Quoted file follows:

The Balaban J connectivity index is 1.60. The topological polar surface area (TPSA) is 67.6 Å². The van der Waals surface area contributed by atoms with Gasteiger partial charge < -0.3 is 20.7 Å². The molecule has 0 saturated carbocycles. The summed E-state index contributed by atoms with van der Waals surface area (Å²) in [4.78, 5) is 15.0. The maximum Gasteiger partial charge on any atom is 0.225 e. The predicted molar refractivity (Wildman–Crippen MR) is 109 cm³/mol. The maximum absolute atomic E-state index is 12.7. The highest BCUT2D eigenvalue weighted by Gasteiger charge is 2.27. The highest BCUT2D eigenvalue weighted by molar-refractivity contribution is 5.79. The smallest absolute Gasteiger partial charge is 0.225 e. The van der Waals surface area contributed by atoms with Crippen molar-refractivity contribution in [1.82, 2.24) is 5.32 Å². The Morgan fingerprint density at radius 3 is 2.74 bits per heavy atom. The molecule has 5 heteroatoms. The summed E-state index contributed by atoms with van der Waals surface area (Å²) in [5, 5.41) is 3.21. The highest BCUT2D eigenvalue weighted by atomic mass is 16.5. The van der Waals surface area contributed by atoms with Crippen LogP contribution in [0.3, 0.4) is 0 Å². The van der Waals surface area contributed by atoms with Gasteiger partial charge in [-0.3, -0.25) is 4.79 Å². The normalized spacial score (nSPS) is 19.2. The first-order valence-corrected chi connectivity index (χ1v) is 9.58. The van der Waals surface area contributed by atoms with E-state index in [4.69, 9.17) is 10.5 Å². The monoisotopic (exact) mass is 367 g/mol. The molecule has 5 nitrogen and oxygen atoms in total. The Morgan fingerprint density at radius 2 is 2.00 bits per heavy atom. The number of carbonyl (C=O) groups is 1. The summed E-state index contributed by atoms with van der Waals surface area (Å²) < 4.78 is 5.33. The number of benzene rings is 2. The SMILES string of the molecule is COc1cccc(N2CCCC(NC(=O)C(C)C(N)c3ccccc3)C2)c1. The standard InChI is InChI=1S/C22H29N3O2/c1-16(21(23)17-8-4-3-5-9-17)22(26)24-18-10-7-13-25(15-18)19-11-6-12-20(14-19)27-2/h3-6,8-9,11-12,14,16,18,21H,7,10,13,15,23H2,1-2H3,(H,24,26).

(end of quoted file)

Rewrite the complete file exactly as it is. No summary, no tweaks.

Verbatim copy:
The Balaban J connectivity index is 1.60. The topological polar surface area (TPSA) is 67.6 Å². The van der Waals surface area contributed by atoms with Gasteiger partial charge < -0.3 is 20.7 Å². The molecule has 0 saturated carbocycles. The summed E-state index contributed by atoms with van der Waals surface area (Å²) in [4.78, 5) is 15.0. The maximum Gasteiger partial charge on any atom is 0.225 e. The predicted molar refractivity (Wildman–Crippen MR) is 109 cm³/mol. The maximum absolute atomic E-state index is 12.7. The highest BCUT2D eigenvalue weighted by Gasteiger charge is 2.27. The highest BCUT2D eigenvalue weighted by molar-refractivity contribution is 5.79. The smallest absolute Gasteiger partial charge is 0.225 e. The van der Waals surface area contributed by atoms with Crippen molar-refractivity contribution in [1.82, 2.24) is 5.32 Å². The Morgan fingerprint density at radius 3 is 2.74 bits per heavy atom. The molecule has 5 heteroatoms. The summed E-state index contributed by atoms with van der Waals surface area (Å²) in [5, 5.41) is 3.21. The highest BCUT2D eigenvalue weighted by atomic mass is 16.5. The van der Waals surface area contributed by atoms with Crippen LogP contribution in [0.3, 0.4) is 0 Å². The van der Waals surface area contributed by atoms with Gasteiger partial charge in [-0.3, -0.25) is 4.79 Å². The normalized spacial score (nSPS) is 19.2. The first-order valence-corrected chi connectivity index (χ1v) is 9.58. The van der Waals surface area contributed by atoms with E-state index in [4.69, 9.17) is 10.5 Å². The monoisotopic (exact) mass is 367 g/mol. The molecule has 5 nitrogen and oxygen atoms in total. The Morgan fingerprint density at radius 2 is 2.00 bits per heavy atom. The number of carbonyl (C=O) groups is 1. The summed E-state index contributed by atoms with van der Waals surface area (Å²) < 4.78 is 5.33. The number of benzene rings is 2. The SMILES string of the molecule is COc1cccc(N2CCCC(NC(=O)C(C)C(N)c3ccccc3)C2)c1. The standard InChI is InChI=1S/C22H29N3O2/c1-16(21(23)17-8-4-3-5-9-17)22(26)24-18-10-7-13-25(15-18)19-11-6-12-20(14-19)27-2/h3-6,8-9,11-12,14,16,18,21H,7,10,13,15,23H2,1-2H3,(H,24,26).